The operation of the apparatus described above is now considered. With the bag support apparatus in the folded position shown in FIG. 3, both supports 11 and 12 can be conveniently stowed when not in use. Each support apparatus 11 and 12 is readily moved to the upright position simply by grasping any part of the upright support 21, and pivotably raising that upright support to its upright position as shown in FIG. 1. As the upright support 21 is raised, the rod extension 27 slides along the channel 37 in the latch engaging member 30. When the upright support 21 reaches upright position, the extension 27' enters the locking channel 38 permitting the latch engaging member 30 to pivot downwardly a short distance until the extension reaches the end of the locking channel; this fully-locked position is shown in detail in FIG. 2.
It is thus seen that each bag support 11 and 12 can be moved from folded position to upright position simply by raising the upright support 21 with one hand. The apparatus automatically latches in the upright position without requiring manual manipulation of any latching member or component. After bag supports 11 and 12 are each placed in the upright position, the two supports are then placed in spaced-apart confronting relation as shown in FIG. 1 with the tines 16a and 16b overlapping one another. The spacing between respective upright supports 21 is easily selected for the number of bags 13 to be supported. The upright supports 21 help stabilize the relatively unstable loaded grocery bags, and prevent these bags from overturning under lateral forces encountered during most normal driving conditions. Once a destination is reached and the bags 13 are removed, the supports 11 and 12 are easily returned to the folded configuration simply by manually raising the latch engaging member 30 to align the channel 37 with the extension 37'. The upright support 21 may then be pivotably returned to the folded position shown in FIG. 3, and it is seen that the latch engaging member 30 lies in substantially flat alignment with the tines and the upright support so that each support 10 and 11 occupies minimum volume when folded.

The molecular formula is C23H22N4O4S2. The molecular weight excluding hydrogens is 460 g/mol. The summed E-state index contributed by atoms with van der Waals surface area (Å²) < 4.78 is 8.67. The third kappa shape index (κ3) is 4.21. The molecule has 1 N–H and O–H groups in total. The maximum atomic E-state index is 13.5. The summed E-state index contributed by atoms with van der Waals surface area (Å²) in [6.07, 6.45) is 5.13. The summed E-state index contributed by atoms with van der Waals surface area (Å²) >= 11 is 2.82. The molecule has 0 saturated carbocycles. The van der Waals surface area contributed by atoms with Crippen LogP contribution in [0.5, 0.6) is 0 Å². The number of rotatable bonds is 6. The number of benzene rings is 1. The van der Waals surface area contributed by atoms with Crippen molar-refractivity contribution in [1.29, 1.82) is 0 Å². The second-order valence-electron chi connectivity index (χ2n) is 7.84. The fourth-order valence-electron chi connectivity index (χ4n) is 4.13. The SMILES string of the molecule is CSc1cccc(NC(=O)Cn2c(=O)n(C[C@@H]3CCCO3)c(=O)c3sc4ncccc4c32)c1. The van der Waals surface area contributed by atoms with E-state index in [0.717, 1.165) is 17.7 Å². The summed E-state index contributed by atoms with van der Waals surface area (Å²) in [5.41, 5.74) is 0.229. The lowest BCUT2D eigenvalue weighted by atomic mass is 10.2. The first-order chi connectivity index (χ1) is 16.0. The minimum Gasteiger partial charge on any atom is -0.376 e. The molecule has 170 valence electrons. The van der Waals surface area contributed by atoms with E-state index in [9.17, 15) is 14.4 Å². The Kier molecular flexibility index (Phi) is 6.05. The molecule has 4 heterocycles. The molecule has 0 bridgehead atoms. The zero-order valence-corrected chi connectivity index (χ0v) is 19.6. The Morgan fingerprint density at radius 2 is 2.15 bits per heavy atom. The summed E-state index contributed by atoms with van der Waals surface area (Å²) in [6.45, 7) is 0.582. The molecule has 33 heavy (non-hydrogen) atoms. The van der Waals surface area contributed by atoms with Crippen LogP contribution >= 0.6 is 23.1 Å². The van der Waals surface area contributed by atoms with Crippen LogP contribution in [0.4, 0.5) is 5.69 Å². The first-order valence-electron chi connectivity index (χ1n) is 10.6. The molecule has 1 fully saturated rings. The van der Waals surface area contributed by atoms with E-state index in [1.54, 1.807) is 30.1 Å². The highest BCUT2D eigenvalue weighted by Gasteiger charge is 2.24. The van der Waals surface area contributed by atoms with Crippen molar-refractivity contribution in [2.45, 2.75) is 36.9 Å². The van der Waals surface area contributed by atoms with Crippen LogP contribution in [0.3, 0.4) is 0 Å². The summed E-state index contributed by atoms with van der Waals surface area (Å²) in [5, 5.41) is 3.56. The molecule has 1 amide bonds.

Although the foregoing description assumes that a pair of like supports 11 and 12 will be used in conjunction with each other, it should be understood that some article-supporting applications may require but a single support. Depending on the configuration of the automobile trunk or other environment, for example, a body panel or other solid upright object may conveniently support one side of a single bag, leaving the other side available for support by one of the bag supports 11 or 12.
It should also be understood that the foregoing relates only to a preferred embodiment of the present invention, and that numerous changes and modifications may be made therein without departing from the spirit and scope of the invention as defined in the following claims.
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|CN104210683A *||Aug 29, 2014||Dec 17, 2014||成都锦汇科技有限公司||Novel packaging method of massive food|
|DE102010055355A1||Dec 21, 2010||Dec 1, 2011||Volkswagen Ag||Vorrichtung zur Sicherung und/oder zum Verstauen von Ladegut, insbesondere für ein Fahrzeug, sowie Anordnung einer derartigen Vorrichtung in einem Fahrzeug|
|U.S. Classification||248/97, 224/542, 224/925, 224/539|
|Cooperative Classification||Y10S224/925, B65B67/1205|
|Sep 12, 1986||REMI||Maintenance fee reminder mailed|
|Feb 8, 1987||LAPS||Lapse for failure to pay maintenance fees|
|Apr 28, 1987||FP||Expired due to failure to pay maintenance fee|
Effective date: 19870208